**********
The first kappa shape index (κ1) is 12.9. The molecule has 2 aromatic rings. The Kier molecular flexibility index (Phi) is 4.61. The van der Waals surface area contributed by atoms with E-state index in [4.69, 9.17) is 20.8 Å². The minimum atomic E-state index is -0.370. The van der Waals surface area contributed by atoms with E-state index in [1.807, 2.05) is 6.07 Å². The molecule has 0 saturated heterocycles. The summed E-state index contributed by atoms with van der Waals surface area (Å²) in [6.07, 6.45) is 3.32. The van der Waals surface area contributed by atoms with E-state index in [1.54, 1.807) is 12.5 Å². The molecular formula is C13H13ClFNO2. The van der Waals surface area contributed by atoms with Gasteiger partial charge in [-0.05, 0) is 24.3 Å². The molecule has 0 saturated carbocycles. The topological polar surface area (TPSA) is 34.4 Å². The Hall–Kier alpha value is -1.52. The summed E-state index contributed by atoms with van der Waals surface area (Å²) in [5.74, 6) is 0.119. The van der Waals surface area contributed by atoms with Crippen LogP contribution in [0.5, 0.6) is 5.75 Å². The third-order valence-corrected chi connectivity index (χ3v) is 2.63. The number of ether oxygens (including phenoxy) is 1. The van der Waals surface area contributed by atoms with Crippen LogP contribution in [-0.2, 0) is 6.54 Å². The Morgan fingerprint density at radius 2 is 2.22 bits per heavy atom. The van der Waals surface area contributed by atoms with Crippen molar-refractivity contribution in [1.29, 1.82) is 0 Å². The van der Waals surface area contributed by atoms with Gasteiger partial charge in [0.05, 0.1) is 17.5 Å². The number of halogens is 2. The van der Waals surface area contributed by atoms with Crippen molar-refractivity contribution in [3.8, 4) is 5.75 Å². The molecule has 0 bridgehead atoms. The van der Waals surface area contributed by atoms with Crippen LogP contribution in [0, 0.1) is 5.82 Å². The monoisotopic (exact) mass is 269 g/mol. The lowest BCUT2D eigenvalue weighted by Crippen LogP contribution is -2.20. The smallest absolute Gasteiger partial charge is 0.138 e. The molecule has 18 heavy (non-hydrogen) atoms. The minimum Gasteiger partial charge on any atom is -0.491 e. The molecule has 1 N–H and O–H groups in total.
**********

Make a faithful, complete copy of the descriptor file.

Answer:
The first kappa shape index (κ1) is 12.9. The molecule has 2 aromatic rings. The Kier molecular flexibility index (Phi) is 4.61. The van der Waals surface area contributed by atoms with E-state index in [4.69, 9.17) is 20.8 Å². The minimum atomic E-state index is -0.370. The van der Waals surface area contributed by atoms with E-state index in [1.807, 2.05) is 6.07 Å². The molecule has 0 saturated heterocycles. The summed E-state index contributed by atoms with van der Waals surface area (Å²) in [6.07, 6.45) is 3.32. The van der Waals surface area contributed by atoms with E-state index in [1.54, 1.807) is 12.5 Å². The molecular formula is C13H13ClFNO2. The van der Waals surface area contributed by atoms with Gasteiger partial charge in [-0.05, 0) is 24.3 Å². The molecule has 0 saturated carbocycles. The topological polar surface area (TPSA) is 34.4 Å². The Hall–Kier alpha value is -1.52. The summed E-state index contributed by atoms with van der Waals surface area (Å²) in [5.74, 6) is 0.119. The van der Waals surface area contributed by atoms with Crippen LogP contribution in [0.5, 0.6) is 5.75 Å². The third-order valence-corrected chi connectivity index (χ3v) is 2.63. The number of ether oxygens (including phenoxy) is 1. The van der Waals surface area contributed by atoms with Crippen LogP contribution in [-0.2, 0) is 6.54 Å². The Morgan fingerprint density at radius 2 is 2.22 bits per heavy atom. The van der Waals surface area contributed by atoms with Crippen molar-refractivity contribution in [1.29, 1.82) is 0 Å². The van der Waals surface area contributed by atoms with Gasteiger partial charge in [0.05, 0.1) is 17.5 Å². The number of halogens is 2. The van der Waals surface area contributed by atoms with Crippen molar-refractivity contribution in [3.8, 4) is 5.75 Å². The molecule has 0 bridgehead atoms. The van der Waals surface area contributed by atoms with Crippen LogP contribution in [0, 0.1) is 5.82 Å². The monoisotopic (exact) mass is 269 g/mol. The lowest BCUT2D eigenvalue weighted by Crippen LogP contribution is -2.20. The smallest absolute Gasteiger partial charge is 0.138 e. The molecule has 18 heavy (non-hydrogen) atoms. The minimum Gasteiger partial charge on any atom is -0.491 e. The molecule has 1 N–H and O–H groups in total.